His reasons for traveling to Israel during the war, explored in depth by Who By Fire, stemmed from a personal and artistic roadblock, as well as more nebulous motivations that are almost mystical in nature.

Chasson believes that the public can learn a lot from the war-time meeting which took place “between the shells,” but that the format of traditional stage play isn’t flexible enough to convey the complexity of Cohen’s experience.

Because Who By Fire is a multidisciplinary event, featuring everything from audio clips to poetry reading and first-hand narratives, the audience is immersed in “layers of texts” that reflect the complicated reality of both Cohen’s visit and wider themes of Jewish belonging and connection.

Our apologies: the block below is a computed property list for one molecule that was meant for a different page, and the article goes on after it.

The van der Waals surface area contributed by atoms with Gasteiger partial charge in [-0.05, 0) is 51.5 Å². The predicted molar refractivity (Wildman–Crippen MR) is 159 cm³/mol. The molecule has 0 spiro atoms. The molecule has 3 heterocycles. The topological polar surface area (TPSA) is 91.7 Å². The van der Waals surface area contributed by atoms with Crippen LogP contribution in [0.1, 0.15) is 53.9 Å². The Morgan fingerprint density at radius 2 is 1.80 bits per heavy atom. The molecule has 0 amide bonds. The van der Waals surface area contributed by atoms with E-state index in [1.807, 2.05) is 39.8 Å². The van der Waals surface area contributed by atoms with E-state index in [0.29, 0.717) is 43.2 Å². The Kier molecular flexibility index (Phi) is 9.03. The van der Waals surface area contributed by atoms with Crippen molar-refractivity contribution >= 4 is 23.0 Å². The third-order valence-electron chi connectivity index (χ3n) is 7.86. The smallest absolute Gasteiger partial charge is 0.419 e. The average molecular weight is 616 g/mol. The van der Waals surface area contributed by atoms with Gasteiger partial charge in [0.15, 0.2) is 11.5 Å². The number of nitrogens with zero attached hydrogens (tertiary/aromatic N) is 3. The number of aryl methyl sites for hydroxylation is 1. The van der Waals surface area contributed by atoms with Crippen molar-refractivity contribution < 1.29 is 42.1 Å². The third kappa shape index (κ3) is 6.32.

“Beit Avi Chai is telling the story of Cohen’s experience during the Yom Kippur War, and showing how it fits into the saga of the Jewish-Israeli story today,” Chasson says.

“This point of view reveals the story of the relationship between Israelis and Jews in the Diaspora, showing the connection between the Yom Kippur texts and the modern poetry of Cohen, and the influence of historical events on Jewish creativity.”

Dr. David Rozenson, Executive Director at Beit Avi Chai, explains that texts written by Cohen during his Yom Kippur War trip shaped the course of his musical career, along with the music industry as a whole.